by Robert Cabrera
Proposition 10 on the November 2018 ballot may hinge on the vote of homeowners in the state of California, where renters are a minority.
Polling on this issue is missing but looking at the ballot measures in California cities which recently sought to strengthen rent controls may be useful.
The list includes the percentage owner population of each municipality which proposed to expand rent controls, and the outcome, in the last election cycle:
Pacifica: 68% percentage owner population, measure failed.
Santa Rosa: 52% owner population, measure failed.
Alameda: 52.2% owner population, measure failed.
Sam Mateo: 52% owner population, measure failed.
Burlingame: 46.6% owner population, measure failed.
East Palo Alto: 43% owner population, measure passed.
Mountain View: 40.8% owner population, measure passed.
Richmond: 49.6% owner population, measure passed.
A clear correlation arises between majority owner population and the failure of stronger controls proposed. Note that in Burlingame, the population outlier, many tenants voted against the measure or failed to show up in sufficient numbers at the polls.
Proposition 10, like the above, seeks to strengthen rent controls by nullifying the provisions of the Costa-Hawkins Rental Housing Act, removing the exemptions of rent controls on single family homes and condominiums.
It goes much farther than any of the proposals discussed in the chart above by making owners direct targets of Proposition 10.
With rent control, the present residents of any community can vote themselves handsome benefits, while the adverse effects are pushed onto outsiders and future residents.
What are these adverse effects?
1. According to the Legislative Analyst’s Office, the taxes derived from rentals is a major source of revenue for the state of California.
It states that the passage of Proposition 10 would diminish this source. Eventually homeowners will have to pay higher taxes to make up the shortfall which could result in tens or hundreds of millions of dollars of lost tax revenue according to the report.
Not only would owners face higher taxes, but would lose the rent control exemptions which, in the case of some cities such as Berkeley, an owner trying to regain occupancy would have to pay relocation fees of about fifteen thousand dollars and a costly legal bill while the tenants involved get free legal aid. These cases normally drag on months.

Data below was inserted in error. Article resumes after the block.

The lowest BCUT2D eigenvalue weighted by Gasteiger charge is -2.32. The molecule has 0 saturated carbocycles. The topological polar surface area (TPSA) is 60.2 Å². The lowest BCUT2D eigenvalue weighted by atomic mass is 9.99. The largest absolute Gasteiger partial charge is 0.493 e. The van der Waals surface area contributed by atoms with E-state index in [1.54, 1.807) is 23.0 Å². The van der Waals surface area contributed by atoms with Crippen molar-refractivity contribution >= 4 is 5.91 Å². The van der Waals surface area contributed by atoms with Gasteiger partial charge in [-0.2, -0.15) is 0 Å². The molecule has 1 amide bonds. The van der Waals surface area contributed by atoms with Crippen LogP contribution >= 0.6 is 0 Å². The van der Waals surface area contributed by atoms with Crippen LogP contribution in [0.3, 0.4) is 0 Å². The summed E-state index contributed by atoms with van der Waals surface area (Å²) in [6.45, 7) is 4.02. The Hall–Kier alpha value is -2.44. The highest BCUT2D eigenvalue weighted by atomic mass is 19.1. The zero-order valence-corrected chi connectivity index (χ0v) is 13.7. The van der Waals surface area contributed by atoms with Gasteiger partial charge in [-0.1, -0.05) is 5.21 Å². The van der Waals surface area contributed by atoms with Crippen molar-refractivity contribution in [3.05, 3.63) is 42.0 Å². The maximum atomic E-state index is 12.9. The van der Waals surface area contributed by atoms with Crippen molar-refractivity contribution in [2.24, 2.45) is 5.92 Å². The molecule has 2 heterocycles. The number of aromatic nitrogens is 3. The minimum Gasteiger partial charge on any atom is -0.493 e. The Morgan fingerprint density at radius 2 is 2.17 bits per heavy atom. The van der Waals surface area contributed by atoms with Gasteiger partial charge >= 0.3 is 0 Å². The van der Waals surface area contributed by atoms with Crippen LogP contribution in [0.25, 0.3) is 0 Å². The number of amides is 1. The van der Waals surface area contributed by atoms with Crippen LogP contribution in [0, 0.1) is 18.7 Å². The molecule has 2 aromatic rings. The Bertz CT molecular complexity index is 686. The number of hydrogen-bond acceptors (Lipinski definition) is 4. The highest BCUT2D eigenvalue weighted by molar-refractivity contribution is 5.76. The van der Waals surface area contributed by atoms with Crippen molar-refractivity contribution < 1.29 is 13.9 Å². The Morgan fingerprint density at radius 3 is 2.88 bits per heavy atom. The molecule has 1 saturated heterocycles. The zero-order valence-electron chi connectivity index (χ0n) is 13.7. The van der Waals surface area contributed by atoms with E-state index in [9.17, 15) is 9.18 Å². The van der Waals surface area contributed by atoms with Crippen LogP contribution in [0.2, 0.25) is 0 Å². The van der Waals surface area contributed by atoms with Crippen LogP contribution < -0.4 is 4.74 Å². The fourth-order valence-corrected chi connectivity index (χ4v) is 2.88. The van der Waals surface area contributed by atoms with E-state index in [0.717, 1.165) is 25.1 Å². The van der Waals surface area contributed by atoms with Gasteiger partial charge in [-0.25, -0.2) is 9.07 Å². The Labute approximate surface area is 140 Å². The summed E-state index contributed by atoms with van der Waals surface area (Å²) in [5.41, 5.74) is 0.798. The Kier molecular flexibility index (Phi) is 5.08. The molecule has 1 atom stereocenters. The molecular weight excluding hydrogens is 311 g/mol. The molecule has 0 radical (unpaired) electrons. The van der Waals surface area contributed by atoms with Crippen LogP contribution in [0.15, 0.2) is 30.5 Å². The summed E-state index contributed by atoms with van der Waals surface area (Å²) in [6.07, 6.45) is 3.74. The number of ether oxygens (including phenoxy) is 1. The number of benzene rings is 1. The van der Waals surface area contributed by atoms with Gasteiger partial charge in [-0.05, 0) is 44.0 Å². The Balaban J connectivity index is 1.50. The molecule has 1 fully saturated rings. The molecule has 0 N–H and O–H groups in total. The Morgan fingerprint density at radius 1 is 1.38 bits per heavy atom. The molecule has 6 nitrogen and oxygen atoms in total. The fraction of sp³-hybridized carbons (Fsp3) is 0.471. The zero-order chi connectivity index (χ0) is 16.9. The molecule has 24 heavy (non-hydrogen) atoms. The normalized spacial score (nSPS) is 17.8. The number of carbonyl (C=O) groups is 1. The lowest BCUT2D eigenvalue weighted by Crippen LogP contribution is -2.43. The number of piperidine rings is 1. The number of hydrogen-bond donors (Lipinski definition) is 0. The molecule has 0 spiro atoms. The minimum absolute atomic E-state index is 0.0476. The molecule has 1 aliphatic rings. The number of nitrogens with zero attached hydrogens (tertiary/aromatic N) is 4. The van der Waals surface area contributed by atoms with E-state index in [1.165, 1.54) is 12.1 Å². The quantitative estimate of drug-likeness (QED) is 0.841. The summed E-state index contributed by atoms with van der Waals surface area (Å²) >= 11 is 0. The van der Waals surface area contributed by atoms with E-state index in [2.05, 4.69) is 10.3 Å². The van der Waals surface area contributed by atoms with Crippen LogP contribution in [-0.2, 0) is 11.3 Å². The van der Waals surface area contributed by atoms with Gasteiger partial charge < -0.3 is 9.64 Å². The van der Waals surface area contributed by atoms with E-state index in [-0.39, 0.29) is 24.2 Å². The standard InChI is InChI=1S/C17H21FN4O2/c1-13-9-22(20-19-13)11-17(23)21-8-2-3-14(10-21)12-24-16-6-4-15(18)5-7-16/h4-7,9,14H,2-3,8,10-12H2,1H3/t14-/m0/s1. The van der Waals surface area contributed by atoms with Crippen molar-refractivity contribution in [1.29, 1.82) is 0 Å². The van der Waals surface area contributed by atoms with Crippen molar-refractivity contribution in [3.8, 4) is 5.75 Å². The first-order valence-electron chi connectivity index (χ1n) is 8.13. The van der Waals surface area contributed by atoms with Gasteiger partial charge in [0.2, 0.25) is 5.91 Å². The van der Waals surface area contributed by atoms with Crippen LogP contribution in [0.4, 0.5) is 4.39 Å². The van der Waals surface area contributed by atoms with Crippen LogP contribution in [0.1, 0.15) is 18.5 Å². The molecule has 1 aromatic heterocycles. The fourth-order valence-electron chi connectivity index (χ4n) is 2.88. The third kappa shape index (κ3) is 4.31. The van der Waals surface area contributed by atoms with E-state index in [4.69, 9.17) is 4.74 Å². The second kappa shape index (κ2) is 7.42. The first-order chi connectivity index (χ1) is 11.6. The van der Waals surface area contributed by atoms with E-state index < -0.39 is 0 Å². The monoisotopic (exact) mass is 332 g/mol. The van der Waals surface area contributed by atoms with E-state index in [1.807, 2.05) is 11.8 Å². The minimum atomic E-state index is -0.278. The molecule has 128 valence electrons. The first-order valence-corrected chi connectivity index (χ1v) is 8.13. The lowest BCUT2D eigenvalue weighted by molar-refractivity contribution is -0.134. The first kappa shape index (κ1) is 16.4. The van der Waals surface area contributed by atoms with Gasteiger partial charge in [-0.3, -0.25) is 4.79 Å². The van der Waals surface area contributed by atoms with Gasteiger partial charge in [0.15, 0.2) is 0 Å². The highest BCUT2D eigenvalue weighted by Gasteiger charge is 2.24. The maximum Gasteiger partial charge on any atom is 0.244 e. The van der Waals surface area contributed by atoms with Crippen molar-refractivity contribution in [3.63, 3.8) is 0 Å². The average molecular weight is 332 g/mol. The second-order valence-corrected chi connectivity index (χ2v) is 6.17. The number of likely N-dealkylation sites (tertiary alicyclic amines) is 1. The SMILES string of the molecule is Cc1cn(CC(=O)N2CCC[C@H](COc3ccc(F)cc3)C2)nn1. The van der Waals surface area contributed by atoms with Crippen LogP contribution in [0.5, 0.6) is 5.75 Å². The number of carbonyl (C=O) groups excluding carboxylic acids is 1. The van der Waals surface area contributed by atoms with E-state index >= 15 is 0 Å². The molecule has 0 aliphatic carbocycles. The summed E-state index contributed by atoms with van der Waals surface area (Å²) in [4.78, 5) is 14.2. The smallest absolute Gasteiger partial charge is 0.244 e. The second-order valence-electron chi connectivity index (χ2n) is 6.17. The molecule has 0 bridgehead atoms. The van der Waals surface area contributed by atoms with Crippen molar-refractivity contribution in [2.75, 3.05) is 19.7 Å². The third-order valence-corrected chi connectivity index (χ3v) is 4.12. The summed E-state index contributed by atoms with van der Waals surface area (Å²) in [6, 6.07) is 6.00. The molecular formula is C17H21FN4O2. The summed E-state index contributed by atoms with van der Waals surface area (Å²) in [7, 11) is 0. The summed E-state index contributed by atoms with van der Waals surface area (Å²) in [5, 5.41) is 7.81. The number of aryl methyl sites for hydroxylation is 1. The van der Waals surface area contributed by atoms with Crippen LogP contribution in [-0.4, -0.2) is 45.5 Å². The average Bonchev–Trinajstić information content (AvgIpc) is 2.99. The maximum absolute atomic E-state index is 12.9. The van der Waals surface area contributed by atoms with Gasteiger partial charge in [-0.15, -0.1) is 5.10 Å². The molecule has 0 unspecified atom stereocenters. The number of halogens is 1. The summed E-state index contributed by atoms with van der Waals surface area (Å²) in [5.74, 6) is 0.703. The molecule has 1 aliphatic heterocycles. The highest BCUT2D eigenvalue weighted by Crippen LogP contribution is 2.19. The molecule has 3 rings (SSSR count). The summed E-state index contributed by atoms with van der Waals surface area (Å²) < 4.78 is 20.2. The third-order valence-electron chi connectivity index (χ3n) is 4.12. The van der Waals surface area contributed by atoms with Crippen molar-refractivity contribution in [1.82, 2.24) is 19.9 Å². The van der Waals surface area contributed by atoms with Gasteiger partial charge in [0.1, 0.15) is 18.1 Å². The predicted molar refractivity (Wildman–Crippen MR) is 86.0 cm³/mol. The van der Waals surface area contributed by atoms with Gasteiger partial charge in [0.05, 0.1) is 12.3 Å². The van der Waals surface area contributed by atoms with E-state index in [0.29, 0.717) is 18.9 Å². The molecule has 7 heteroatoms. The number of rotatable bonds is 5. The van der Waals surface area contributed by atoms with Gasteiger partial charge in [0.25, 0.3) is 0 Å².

2. Properties under rent control are worth less, and for a single family homeowner who toiled hard for a down payment this would be intolerable. Not only would the house be under rent control but the owner would receive less at the time of sale if tenant occupied.
3. Proposition 10 does away with vacancy controls, virtually freezing rents and forcing owners to rent an apartment for the same amount paid by the departing tenant. Under this scenario, owners will prefer to rent to long term tenants. Living near a job or educational institution will not be an option adding to congestion in large metropolitan areas.
Students will be one of the demographics most affected.
4. As time passes, the budget of rental property owners will decrease with expenses such as taxes, insurance, repairs and maintenance increasing. They will spend less on maintenance and it will show in the form of uncollected trash, peeling paint, yards full of weeds, etc. Since many rent control boards do not allow improvement costs to be passed to tenants, these communities in time will appear shabby and unkempt.
California homeowners will see Proposition 10 as not only an assault on their property rights but a threat to the equity of their biggest investment. In a sense, statewide exemption from rent control can be seen as an entitlement, like Social Security, Medicare or Prop 13. These are nearly impossible to rescind and Proposition 10 will most likely fail.